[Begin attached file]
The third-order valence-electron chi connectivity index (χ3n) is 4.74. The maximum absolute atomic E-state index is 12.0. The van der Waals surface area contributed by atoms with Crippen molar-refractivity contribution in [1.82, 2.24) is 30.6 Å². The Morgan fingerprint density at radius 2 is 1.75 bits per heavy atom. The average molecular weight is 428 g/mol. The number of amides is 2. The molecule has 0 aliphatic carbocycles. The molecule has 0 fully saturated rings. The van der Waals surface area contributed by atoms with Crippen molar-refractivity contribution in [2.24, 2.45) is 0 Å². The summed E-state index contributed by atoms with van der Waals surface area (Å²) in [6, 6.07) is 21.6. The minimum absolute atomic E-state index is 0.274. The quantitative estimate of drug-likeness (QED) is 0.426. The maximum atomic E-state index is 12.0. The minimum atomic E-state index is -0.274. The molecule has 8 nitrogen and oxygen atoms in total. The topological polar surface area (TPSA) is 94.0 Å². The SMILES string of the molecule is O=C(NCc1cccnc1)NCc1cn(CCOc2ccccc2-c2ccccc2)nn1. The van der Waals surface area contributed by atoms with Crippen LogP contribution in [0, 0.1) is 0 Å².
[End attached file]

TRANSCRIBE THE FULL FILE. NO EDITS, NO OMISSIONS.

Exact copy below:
The third-order valence-electron chi connectivity index (χ3n) is 4.74. The maximum absolute atomic E-state index is 12.0. The van der Waals surface area contributed by atoms with Crippen molar-refractivity contribution in [1.82, 2.24) is 30.6 Å². The Morgan fingerprint density at radius 2 is 1.75 bits per heavy atom. The average molecular weight is 428 g/mol. The number of amides is 2. The molecule has 0 aliphatic carbocycles. The molecule has 0 fully saturated rings. The van der Waals surface area contributed by atoms with Crippen molar-refractivity contribution in [2.24, 2.45) is 0 Å². The summed E-state index contributed by atoms with van der Waals surface area (Å²) in [6, 6.07) is 21.6. The minimum absolute atomic E-state index is 0.274. The quantitative estimate of drug-likeness (QED) is 0.426. The maximum atomic E-state index is 12.0. The minimum atomic E-state index is -0.274. The molecule has 8 nitrogen and oxygen atoms in total. The topological polar surface area (TPSA) is 94.0 Å². The SMILES string of the molecule is O=C(NCc1cccnc1)NCc1cn(CCOc2ccccc2-c2ccccc2)nn1. The van der Waals surface area contributed by atoms with Crippen LogP contribution in [0, 0.1) is 0 Å².